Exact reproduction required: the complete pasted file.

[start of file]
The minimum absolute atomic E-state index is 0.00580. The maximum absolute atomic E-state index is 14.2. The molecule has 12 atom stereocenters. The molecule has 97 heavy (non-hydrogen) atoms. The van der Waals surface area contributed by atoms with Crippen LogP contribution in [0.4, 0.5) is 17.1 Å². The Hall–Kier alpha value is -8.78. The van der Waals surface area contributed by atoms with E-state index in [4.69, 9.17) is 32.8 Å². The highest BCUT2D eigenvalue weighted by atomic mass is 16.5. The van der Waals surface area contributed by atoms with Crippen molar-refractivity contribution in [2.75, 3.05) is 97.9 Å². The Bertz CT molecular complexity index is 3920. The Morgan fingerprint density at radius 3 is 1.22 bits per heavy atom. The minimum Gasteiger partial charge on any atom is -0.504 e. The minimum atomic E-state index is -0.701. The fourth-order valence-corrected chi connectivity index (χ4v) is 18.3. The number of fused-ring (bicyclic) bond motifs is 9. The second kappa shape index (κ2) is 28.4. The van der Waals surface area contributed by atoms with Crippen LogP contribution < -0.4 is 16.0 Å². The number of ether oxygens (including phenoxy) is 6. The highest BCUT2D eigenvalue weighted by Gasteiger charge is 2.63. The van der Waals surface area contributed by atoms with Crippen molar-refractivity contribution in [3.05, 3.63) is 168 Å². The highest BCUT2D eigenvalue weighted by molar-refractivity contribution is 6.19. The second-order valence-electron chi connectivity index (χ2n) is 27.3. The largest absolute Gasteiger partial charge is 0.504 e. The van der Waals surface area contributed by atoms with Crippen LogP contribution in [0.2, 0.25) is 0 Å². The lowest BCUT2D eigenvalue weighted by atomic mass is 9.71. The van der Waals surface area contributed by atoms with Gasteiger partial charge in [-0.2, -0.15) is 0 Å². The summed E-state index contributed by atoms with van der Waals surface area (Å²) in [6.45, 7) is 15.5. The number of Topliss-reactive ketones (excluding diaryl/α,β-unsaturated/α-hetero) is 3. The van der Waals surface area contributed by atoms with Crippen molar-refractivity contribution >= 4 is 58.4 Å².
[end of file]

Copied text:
The minimum absolute atomic E-state index is 0.00580. The maximum absolute atomic E-state index is 14.2. The molecule has 12 atom stereocenters. The molecule has 97 heavy (non-hydrogen) atoms. The van der Waals surface area contributed by atoms with Crippen LogP contribution in [0.4, 0.5) is 17.1 Å². The Hall–Kier alpha value is -8.78. The van der Waals surface area contributed by atoms with E-state index in [4.69, 9.17) is 32.8 Å². The highest BCUT2D eigenvalue weighted by atomic mass is 16.5. The van der Waals surface area contributed by atoms with Crippen molar-refractivity contribution in [2.75, 3.05) is 97.9 Å². The Bertz CT molecular complexity index is 3920. The Morgan fingerprint density at radius 3 is 1.22 bits per heavy atom. The minimum Gasteiger partial charge on any atom is -0.504 e. The minimum atomic E-state index is -0.701. The fourth-order valence-corrected chi connectivity index (χ4v) is 18.3. The number of fused-ring (bicyclic) bond motifs is 9. The second kappa shape index (κ2) is 28.4. The van der Waals surface area contributed by atoms with Crippen LogP contribution < -0.4 is 16.0 Å². The number of ether oxygens (including phenoxy) is 6. The highest BCUT2D eigenvalue weighted by Gasteiger charge is 2.63. The van der Waals surface area contributed by atoms with Crippen molar-refractivity contribution in [3.05, 3.63) is 168 Å². The highest BCUT2D eigenvalue weighted by molar-refractivity contribution is 6.19. The second-order valence-electron chi connectivity index (χ2n) is 27.3. The largest absolute Gasteiger partial charge is 0.504 e. The van der Waals surface area contributed by atoms with Crippen LogP contribution in [0.2, 0.25) is 0 Å². The lowest BCUT2D eigenvalue weighted by atomic mass is 9.71. The van der Waals surface area contributed by atoms with Gasteiger partial charge in [-0.2, -0.15) is 0 Å². The summed E-state index contributed by atoms with van der Waals surface area (Å²) in [6.45, 7) is 15.5. The number of Topliss-reactive ketones (excluding diaryl/α,β-unsaturated/α-hetero) is 3. The van der Waals surface area contributed by atoms with Crippen molar-refractivity contribution >= 4 is 58.4 Å².